Experiences for customers, creativity and personalisation, key features for the Wonder Photo Shop

Wonder Photo Shop, an establishment opened by Fuji three years ago in Barcelona and the winner of the 2018 Commerce Prize for Innovation, provides new experiences tot he customers.

When

01/02/2019

Digitisation in the world of photography led to upheaval for businesses based on the production of negatives, photographic paper and laboratory work. The ability to produce and store quality digital photographs in devices radically transformed the sector. Three years ago Fujifilm took a step forward in innovation when it decided to open a shop in Barcelona, the Wonder Photo Shop (Gran de Gràcia, 1), inviting users to print out their photos with the help of digital technologies. Promoting creativity and enabling the creation of exclusive and personalised products have been key features to the innovation brought about by the company.

“Fuji looked for a reason to entice users back to printing photos and to win over the young public, who had no interest in printing photos as they only wanted to keep them on their mobiles”, explains Javier Larios,  manager of the Wonder Photo Shop project for Spain and Portugal. And the reason consisted of providing a new experience in the shop for customers. Fuji met that goal by designing new cameras (the Instax range) that allowed users to print out their photos instantly and by offering numerous options for customers to create their own memory-lane albums, among other things.

Barcelona’s Wonder Photo Shop won the 2018 Barcelona Commerce Prize for Innovation in retail through its new methods of attracting customers and offering them solutions, adapting to new user behaviour and thinking of the new consumers for exploiting their creativity.

Printing photos and scrapbooking or decowall

The shop’s big attraction for customers are the offers that are put at their disposal for interacting with their mobile devices and printing photos, creating photographic-decoration elements (decowall), scrapbooking, and generally, getting the very most out of the photographic services offered, enabling the photos to be kept in several formats, sizes and surfaces, with miniatures or even giant posters.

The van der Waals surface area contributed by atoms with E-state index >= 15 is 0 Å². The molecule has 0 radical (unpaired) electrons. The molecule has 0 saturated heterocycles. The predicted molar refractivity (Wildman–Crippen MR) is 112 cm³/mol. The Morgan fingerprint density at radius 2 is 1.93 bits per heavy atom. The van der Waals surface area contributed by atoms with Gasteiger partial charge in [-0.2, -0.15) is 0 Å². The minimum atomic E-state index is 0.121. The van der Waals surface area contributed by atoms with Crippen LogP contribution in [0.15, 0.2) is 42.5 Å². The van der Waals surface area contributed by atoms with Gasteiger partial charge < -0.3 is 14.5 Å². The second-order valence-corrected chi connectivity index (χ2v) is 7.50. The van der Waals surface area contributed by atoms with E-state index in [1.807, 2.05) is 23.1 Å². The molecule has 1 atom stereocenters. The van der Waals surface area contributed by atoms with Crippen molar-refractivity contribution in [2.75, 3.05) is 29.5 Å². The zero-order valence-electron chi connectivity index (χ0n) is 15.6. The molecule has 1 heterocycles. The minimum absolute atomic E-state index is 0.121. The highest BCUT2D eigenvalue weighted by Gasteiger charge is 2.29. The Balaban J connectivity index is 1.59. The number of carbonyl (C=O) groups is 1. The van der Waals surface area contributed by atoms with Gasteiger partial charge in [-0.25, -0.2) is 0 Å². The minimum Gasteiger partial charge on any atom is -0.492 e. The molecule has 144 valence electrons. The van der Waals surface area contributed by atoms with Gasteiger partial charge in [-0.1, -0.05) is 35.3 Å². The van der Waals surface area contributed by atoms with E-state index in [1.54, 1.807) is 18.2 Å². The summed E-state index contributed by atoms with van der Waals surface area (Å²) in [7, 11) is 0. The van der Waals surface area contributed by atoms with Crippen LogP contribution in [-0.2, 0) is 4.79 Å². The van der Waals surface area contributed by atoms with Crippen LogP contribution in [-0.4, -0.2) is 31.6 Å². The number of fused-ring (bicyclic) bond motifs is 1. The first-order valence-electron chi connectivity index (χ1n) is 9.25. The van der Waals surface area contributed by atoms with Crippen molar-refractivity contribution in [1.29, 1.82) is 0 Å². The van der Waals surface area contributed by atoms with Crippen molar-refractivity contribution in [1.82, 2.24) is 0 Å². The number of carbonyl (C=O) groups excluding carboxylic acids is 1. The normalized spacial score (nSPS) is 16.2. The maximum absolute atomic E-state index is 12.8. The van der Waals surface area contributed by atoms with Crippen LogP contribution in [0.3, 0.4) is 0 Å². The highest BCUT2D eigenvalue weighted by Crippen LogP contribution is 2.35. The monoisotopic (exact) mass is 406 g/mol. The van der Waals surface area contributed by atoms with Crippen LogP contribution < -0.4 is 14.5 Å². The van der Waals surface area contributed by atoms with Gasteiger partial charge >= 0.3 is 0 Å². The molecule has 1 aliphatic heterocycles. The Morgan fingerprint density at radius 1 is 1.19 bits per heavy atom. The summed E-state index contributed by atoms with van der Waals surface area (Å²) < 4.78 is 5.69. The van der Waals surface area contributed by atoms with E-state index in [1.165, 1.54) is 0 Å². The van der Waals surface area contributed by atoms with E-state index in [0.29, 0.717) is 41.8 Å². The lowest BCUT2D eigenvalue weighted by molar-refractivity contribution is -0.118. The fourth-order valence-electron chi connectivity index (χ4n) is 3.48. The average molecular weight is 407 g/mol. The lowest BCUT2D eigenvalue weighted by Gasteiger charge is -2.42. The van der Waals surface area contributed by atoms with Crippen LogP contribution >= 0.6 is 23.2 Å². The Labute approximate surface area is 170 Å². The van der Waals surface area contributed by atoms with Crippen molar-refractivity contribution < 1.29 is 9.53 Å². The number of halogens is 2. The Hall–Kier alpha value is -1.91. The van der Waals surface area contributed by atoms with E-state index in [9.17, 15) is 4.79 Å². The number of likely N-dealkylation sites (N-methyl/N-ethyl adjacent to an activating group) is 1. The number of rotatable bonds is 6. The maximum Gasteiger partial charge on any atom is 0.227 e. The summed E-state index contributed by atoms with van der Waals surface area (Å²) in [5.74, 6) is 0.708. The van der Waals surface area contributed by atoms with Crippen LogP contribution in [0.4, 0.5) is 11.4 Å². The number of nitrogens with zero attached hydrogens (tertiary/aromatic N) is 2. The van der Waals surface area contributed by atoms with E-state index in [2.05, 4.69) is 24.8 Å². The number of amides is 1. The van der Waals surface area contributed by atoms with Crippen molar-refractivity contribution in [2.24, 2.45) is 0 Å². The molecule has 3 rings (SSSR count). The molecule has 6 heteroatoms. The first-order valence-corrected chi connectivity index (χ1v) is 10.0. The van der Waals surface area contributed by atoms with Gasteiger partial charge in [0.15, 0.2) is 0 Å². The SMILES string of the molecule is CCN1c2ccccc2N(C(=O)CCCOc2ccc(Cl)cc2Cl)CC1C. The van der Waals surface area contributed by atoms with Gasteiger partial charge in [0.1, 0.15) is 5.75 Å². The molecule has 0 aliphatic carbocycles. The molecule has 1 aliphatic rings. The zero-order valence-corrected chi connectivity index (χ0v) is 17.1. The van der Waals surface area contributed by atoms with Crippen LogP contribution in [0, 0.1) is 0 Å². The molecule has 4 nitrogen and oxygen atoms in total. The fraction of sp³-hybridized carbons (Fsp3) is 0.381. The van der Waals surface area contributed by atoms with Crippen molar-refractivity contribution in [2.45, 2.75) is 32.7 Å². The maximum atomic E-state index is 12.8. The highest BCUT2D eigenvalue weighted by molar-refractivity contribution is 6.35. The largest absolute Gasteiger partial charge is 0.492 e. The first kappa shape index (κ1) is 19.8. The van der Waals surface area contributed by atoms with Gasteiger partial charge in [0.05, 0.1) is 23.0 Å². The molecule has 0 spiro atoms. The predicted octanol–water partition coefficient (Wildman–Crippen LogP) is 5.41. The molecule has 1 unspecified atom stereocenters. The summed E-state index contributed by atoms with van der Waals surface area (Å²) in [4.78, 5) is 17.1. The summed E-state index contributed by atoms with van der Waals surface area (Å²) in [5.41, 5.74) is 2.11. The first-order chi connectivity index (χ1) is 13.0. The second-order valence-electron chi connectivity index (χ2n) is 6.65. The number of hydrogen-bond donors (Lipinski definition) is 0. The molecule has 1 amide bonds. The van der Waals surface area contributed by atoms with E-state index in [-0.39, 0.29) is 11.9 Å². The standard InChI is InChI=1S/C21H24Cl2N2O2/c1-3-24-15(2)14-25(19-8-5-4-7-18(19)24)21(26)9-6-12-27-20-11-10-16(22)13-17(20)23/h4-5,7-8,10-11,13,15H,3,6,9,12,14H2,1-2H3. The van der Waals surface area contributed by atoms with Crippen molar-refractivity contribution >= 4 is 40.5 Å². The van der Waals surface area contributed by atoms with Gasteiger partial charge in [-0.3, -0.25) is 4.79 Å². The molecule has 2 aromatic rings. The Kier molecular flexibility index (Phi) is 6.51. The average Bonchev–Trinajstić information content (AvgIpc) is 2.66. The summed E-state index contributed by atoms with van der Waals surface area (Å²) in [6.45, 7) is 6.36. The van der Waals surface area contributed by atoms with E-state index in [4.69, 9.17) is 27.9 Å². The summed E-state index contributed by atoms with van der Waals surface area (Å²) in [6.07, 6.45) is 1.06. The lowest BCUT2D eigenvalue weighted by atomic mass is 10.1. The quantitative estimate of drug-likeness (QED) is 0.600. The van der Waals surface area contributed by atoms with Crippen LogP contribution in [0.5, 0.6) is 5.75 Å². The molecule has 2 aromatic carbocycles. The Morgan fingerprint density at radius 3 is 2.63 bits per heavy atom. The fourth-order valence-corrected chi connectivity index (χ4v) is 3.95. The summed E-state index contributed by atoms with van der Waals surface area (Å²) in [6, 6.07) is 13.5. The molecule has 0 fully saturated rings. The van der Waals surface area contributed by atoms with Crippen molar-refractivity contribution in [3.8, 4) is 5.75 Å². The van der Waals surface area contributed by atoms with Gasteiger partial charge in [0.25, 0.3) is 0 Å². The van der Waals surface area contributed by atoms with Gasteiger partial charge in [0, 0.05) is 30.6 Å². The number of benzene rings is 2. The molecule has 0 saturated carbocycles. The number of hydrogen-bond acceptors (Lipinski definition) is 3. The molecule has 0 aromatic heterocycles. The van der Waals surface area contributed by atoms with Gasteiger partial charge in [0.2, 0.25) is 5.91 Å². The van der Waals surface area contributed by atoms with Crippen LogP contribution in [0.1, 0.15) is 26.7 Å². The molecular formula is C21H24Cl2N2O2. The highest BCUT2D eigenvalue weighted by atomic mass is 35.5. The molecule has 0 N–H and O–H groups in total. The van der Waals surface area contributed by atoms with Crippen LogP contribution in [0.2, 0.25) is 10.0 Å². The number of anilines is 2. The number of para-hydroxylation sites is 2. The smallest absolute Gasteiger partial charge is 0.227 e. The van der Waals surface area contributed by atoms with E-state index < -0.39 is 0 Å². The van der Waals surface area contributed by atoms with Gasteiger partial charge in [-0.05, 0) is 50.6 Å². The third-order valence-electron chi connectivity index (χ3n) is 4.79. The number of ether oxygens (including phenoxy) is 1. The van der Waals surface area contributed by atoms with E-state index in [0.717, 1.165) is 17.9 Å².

Scrapbooking is one of the favourite tools among the shop’s users, because more than anything it enables them to obtain an exclusive product: “Personalisation is the key, a solution that many brands in several sectors apply to offer added value for their customers”, Larios emphasises.

Exclusivity

Personalisation as added value. Different areas in the shop provide users with accessories to craft their own creations, from calendars to collages, with staff also on hand to offer advice. In fact, the star product is the creation of decorative elements using photography, for example on silver foil, complemented with scrapbooking accessory kits.

In addition, workshops are periodically held featuring scrapbooking-specialist professionals, where users pay a token fee for using materials and take away their work.

Creating experiences

In short, it’s about “creating experiences” in the shop, Larios points out, which are also provided through online channels. Buying on the internet and taking part in shop. “All businesses today are omnichannel as people not only shop exclusively in person inside shops (“off”) but also online (“on”) . That means the products and services offered on the internet have to be the same as those found in the establishment in the street, which doesn’t cease to be continuity”, he affirms. Omnichannelling is another of the cornerstones for today’s shops. “It’s a new dynamic, as shops are both on and off, feeding from both areas”, he asserts.

The Gràcia shop has set trends and shown the way ahead for Fuji. “The shop on 5th Avenue in New York is the same as the one in Barcelona, which has established the style guide for these shops on a global level: Toronto, Paris, Prague, Cologne and so on. Tokyo is very happy with Barcelona and here – says Javier Larios – we are receiving visits from everyone interested in opening a new establishment”.

Obtaining and analysing data

Obtaining and analysing data are also a cornerstone for the business: various heat sensors in the Barcelona shop record the areas where there are more customers; the music is programmed by the hour, depending on the type of customers; millennials come over between 6 pm and 8 pm; purchase ratios and profiles of customer are analysed, 73% of whom are women.

It is only three years since the shop first opened and there are already more new ideas, for example, to offer a welcome kit to Barcelona’s hotel guests so they can print out in their rooms any photos they’ve taken while out in the city, and to reach agreements with restaurants. “Thanks to the digital world, many things can now be done which were previously very difficult in analogical photo laboratories”, Larios concludes. The field is open to creativity.